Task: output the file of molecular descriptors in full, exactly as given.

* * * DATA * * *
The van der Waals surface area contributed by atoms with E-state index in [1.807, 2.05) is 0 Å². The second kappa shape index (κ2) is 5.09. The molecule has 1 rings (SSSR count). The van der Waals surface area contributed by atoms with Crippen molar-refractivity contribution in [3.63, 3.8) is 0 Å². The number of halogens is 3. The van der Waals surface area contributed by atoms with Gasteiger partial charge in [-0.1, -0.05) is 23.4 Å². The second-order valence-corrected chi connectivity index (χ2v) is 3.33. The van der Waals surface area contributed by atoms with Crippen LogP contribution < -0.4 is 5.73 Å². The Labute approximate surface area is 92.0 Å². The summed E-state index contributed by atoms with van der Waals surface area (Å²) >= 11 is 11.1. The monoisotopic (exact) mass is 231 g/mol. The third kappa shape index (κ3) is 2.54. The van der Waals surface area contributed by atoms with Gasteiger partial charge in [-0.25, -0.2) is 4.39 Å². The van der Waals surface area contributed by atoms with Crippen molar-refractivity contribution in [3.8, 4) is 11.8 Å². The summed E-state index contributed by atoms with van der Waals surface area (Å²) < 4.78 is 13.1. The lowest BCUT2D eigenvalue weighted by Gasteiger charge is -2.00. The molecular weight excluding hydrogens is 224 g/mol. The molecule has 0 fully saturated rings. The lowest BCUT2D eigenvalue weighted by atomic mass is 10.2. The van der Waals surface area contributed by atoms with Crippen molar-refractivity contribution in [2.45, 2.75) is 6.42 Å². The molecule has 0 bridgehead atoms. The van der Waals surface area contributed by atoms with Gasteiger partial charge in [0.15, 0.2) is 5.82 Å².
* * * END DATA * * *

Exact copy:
The van der Waals surface area contributed by atoms with E-state index in [1.807, 2.05) is 0 Å². The second kappa shape index (κ2) is 5.09. The molecule has 1 rings (SSSR count). The van der Waals surface area contributed by atoms with Crippen molar-refractivity contribution in [3.63, 3.8) is 0 Å². The number of halogens is 3. The van der Waals surface area contributed by atoms with Gasteiger partial charge in [-0.1, -0.05) is 23.4 Å². The second-order valence-corrected chi connectivity index (χ2v) is 3.33. The van der Waals surface area contributed by atoms with Crippen LogP contribution < -0.4 is 5.73 Å². The Labute approximate surface area is 92.0 Å². The summed E-state index contributed by atoms with van der Waals surface area (Å²) >= 11 is 11.1. The monoisotopic (exact) mass is 231 g/mol. The third kappa shape index (κ3) is 2.54. The van der Waals surface area contributed by atoms with Gasteiger partial charge in [-0.25, -0.2) is 4.39 Å². The van der Waals surface area contributed by atoms with Crippen molar-refractivity contribution in [3.8, 4) is 11.8 Å². The summed E-state index contributed by atoms with van der Waals surface area (Å²) < 4.78 is 13.1. The lowest BCUT2D eigenvalue weighted by Gasteiger charge is -2.00. The molecular weight excluding hydrogens is 224 g/mol. The molecule has 0 fully saturated rings. The lowest BCUT2D eigenvalue weighted by atomic mass is 10.2. The van der Waals surface area contributed by atoms with Crippen molar-refractivity contribution in [2.45, 2.75) is 6.42 Å². The molecule has 0 bridgehead atoms. The van der Waals surface area contributed by atoms with Gasteiger partial charge in [0.15, 0.2) is 5.82 Å².